Thursday, April 15, 2010

Coming Soon: My Very Own Cottage Garden

One month ago today I received the best message from Connie who blogs at Notes From a Cottage Garden. She was sharing a little bit of her garden and I had just won her Cottage Garden Seeds Giveaway. After three weeks in transit, the seeds arrived in a beautiful package complete with a lovely little ribbon.

Inside was a collection of seeds from Connie's beautiful garden including:

Bachelor Buttons
Calendula (various kinds)
California Poppy (orange and cream)
Cosmos (Pinks, whites, and bi-colors)
Cosmos (tall Orange)
Dairy Pink
German Catchfly
Poppy, Shirley
Rose Campion (biennial)
Mountain Garland
Wild Lupine (perennial)

I was so excited to get started and then...I got sick. Really sick! Sick in bed for eight days sick. Uggh! I'm still coughing and sputtering and sniffling but feeling better nevertheless. With the sunshine calling to me today, I gathered up my strength and prepared two areas for Connie's seeds.

The first is a small patch of garden that sits in shade all morning but gets full-on sun in the afternoon. Some purple coneflowers and maiden grass are already growing here and should mix well with the new flower additions.

The second spot is right in front of my tall bearded irises. They should be done blooming by June. The foliage will fade into the background as the cottage flowers come into their own. I will add a third area of cottage garden flowers but need to prepare it first (it is in need of some serious weeding!) I'm happy to say that there will be enough seeds to share in the community garden down the street. It seems the whole neighbourhood will have a cottage garden to enjoy. Thank you Connie for sharing a little bit of your garden. I'll post pictures of progress in the months to come.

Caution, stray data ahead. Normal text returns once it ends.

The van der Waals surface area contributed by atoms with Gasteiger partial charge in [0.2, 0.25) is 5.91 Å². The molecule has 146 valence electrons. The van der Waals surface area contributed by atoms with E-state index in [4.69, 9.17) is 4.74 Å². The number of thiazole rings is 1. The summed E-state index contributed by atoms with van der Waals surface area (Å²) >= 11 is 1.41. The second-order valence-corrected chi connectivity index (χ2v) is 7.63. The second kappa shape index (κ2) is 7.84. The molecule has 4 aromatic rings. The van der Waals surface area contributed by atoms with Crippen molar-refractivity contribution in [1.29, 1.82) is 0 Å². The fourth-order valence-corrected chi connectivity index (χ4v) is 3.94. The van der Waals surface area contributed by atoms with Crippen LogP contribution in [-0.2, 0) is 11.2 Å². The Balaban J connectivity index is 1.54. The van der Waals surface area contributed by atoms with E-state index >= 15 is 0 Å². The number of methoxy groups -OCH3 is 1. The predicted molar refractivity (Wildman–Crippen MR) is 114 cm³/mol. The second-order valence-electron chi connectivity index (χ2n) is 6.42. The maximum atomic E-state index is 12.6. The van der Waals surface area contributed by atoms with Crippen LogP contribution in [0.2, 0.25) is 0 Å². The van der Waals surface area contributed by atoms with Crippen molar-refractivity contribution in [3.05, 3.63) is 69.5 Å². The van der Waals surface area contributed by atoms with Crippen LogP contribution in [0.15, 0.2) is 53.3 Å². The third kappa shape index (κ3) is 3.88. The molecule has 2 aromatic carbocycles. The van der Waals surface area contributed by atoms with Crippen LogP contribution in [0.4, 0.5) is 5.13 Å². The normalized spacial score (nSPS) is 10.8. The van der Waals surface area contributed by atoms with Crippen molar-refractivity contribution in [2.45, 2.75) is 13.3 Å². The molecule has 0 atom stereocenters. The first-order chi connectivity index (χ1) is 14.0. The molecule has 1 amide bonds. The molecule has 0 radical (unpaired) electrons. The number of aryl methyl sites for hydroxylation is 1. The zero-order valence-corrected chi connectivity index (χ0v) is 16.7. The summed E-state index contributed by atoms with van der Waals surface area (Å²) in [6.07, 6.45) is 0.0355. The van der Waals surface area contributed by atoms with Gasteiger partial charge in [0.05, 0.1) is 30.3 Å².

Monday, April 5, 2010

Yellow in the Garden

Visiting with family kept me busy this beautiful Easter long-weekend. I came back from an overnight stay to find the garden had come alive with yellow blooms. The Tete-a-Tete daffodil is so small it makes the Dwarf Iris "Cantab" look like a giant. The bright yellow of the Tete-a-Tete's looks brilliant next to the cobalt blue of "Cantab," (although I have failed to get a picture that really captures the contrast.)

The King Alfreds have begun blooming in the backyard. They are truly giants among daffodils.

Even the windowsill daffodils are getting in on the action. This window box always presents a dilemma in summer. Nothing has ever grown here really well mainly because I forget to water. The simplicity of the daffodils is appealing but what's a good summer alternative that won't mind a little (okay, a lot) of drought? Suggestions are welcome. If I can't think of anything I have not ruled out an artificial window display.

And, finally the Dwarf Iris "Danfordiae" are showing off their sunny faces. Last spring was much more miserable than this year but the brilliant yellow of these blooms got me through. I loved them so much I planted 80 bulbs last fall. While the colour hasn't disappointed, the performance of the bulbs has me worried. So far, out of 80 bulbs only about half-a-dozen have bloomed. Here's hoping that a few early birds have made an appearance with the rest still to come, because a wide swath of these bright bloomers would be a welcome sight indeed.